Wednesday, October 31, 2012

How did I not know about Damien Rice?

It is not that I've been living a troll's existence, burrowed under a rock or covered by fallen leaves among the tree roots. It is just that somehow I've missed learning about things well known to millions of others. One of these is Damien Rice.

The other part of this phenomenon is that I find them in places that, if told, will expose me as one among many, a person of ordinary tastes and preferences (within reason), something I've been aware of for years.  Long ago I abandoned any hope of elitism, soaring sophistication.  If it provided a life-sustaining diet, I might be happy with candy corn and Cheetos. Our orange food groups are so under-rated.

Several weeks ago we began watching ALIAS on Netflix, never having seen even one of its 105 episodes. Being able to rely on a series that would not be cancelled after a single season, as were TERRIERS, RUBICON and AWAKE, nor be limited to a season of 3 BBC episodes like SHERLOCK HOLMES, gave us something to anticipate for the longer haul. That we may not last for all of them still leaves it as our choice. So far, we continue, though the words "Rambaldi artifact" have come to flavor many of our conversations and there is a frequent willing suspension of disbelief. Still. We are now in Season 3 and I finally checked to learn about a song from Epsiode 12, having heard other music I liked and couldn't identify but doing nothing about it until now. In the aftermath of Sandy's destruction and with the fate of the free world hanging in the balance as our election approaches, I am not confused about how trivial this must seem, of what little importance. However, I recognize that my life has a soundtrack, that I return again and again to music that plays in my head and when I am able to expand that library, I know it to be a gift. Thank you, ALIAS, for Damien Rice.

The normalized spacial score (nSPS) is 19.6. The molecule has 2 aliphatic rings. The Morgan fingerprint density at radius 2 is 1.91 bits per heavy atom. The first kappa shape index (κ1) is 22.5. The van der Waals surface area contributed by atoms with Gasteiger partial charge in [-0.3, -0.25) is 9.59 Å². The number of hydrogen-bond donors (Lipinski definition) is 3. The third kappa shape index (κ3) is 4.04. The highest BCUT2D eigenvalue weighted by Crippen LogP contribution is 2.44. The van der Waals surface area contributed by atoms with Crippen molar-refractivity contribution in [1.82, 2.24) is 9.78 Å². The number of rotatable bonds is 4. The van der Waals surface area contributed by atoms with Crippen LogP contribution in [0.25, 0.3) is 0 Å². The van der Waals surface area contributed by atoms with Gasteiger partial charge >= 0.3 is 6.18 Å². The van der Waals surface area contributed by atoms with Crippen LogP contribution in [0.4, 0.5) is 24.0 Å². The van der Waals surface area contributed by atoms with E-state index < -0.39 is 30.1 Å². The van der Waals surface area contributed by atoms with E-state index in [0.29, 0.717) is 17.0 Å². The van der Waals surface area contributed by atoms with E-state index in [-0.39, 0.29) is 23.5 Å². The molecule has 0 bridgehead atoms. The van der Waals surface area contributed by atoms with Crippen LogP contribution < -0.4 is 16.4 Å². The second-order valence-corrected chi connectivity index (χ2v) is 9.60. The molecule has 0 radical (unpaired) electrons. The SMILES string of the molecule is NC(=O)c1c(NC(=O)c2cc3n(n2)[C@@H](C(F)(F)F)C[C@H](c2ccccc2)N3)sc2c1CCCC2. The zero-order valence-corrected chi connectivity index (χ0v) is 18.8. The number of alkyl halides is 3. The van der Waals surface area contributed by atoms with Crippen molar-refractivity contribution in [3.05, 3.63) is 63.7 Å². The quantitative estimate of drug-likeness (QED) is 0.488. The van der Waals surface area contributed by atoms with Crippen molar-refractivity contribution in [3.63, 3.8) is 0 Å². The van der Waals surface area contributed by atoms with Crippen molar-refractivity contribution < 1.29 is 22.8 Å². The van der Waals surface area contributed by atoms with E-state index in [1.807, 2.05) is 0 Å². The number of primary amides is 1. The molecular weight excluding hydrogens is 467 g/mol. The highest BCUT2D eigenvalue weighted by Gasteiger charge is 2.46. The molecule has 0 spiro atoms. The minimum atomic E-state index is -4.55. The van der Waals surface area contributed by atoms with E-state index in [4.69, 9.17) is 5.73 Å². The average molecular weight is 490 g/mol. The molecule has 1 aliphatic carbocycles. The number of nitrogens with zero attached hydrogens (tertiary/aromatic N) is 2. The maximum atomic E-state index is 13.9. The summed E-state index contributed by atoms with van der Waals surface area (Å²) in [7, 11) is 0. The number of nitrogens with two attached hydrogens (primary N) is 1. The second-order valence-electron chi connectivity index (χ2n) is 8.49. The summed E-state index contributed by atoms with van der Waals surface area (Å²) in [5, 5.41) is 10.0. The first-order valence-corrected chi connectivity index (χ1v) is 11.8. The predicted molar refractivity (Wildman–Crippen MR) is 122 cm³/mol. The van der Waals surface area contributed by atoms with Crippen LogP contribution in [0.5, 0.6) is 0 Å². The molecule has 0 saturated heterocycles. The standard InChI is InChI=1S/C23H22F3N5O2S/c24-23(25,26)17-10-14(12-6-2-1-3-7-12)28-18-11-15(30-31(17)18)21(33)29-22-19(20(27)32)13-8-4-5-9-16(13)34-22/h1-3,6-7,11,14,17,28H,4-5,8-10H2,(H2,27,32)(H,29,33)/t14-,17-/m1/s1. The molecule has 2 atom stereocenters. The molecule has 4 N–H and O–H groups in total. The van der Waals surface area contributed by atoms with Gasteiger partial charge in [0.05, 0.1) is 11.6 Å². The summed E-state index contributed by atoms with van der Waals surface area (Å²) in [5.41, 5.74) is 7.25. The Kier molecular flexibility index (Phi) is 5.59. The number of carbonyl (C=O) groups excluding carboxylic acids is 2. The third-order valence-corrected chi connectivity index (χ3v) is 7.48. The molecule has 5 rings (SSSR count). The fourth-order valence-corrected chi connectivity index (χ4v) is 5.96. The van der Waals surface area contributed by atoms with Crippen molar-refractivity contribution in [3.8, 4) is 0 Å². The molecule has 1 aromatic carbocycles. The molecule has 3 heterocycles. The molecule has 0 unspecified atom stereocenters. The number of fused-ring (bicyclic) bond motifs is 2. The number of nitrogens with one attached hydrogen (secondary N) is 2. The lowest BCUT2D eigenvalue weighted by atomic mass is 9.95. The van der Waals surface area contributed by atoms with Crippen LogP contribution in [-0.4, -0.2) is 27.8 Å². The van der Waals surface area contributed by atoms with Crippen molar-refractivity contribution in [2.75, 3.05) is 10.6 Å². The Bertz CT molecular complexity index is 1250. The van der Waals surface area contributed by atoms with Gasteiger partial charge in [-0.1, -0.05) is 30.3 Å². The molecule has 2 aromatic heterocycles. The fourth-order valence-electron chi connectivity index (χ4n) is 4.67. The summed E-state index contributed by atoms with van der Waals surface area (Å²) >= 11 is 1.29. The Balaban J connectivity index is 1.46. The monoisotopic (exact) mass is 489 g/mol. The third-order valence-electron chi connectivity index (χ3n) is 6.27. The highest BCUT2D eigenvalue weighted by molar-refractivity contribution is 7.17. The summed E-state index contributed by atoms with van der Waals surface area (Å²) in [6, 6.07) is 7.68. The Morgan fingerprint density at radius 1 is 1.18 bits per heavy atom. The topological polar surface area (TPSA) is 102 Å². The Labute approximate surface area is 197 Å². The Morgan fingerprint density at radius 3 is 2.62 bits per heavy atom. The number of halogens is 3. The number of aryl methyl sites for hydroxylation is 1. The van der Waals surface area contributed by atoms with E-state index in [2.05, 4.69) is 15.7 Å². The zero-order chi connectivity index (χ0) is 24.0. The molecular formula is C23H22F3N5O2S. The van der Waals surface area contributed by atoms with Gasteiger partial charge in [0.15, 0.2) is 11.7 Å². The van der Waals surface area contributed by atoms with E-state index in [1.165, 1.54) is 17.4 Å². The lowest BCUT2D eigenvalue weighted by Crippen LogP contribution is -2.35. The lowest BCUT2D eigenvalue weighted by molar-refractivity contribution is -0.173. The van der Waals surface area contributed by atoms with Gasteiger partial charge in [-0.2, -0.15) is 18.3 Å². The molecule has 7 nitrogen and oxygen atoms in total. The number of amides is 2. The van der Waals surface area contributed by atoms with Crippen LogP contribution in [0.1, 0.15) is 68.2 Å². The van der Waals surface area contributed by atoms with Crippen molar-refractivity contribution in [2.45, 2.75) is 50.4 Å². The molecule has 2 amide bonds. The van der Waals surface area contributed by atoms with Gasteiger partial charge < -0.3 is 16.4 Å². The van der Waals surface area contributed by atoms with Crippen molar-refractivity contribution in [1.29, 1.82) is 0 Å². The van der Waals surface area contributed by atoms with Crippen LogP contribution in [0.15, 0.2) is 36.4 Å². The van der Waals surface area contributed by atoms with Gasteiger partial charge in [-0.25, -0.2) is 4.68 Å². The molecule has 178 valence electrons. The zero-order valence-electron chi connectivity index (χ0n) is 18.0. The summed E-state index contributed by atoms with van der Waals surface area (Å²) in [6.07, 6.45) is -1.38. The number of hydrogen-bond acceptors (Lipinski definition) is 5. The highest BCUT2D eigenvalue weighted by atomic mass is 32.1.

Sunday, October 28, 2012

Opening new doors

A morning on which one thing led to another, link to link and now I know of people and things that were outside my scope when I woke up.

With vinyl crackles for nostalgia, Eric Satie from Yusef Lateef.

Saturday, October 27, 2012

October 27

Wayne Thiebaud's "Cut Cakes"

To do today:

Celebrate son's birthday, savor and delight in the gift he is, has always been.  Appreciate the way in which his gentle nature, his humanness, his forgiving inclinations, his loyalty to friends, his questing mind remind me of what I value in this world.

Trust that all is well.

Find the joy in this moment, the present conditions.

Begin The Longer Piece, even if just a working title and opening paragraph.  Do not mess about.  This is important.

Friday, October 26, 2012

Let's get over ourselves for 2 minutes and collapse in gratitude to ART

Any feelings of dreariness cannot coexist with the discovery of Joanne Harper's Frida Kahlo In A Garden finger puppet.  At least not at my house.
Original stitched art by Joanne Harper.

Thursday, October 25, 2012

Button debut

The Rubbermoon Co., under Kristen Power's new ownership, has just started producing pin-back buttons.  Today she released one of my dolly face designs and said, for a short time, the buttons will be given with a stamp purchase from her etsy shop.  The etsy shop is not the same as the Rubbermoon website, for anyone interested.  Newer and featured items and a button.  There is a contact link at Kristen's etsy page for inquiries.  I've wanted buttons almost forever.  Happy dancing indicated.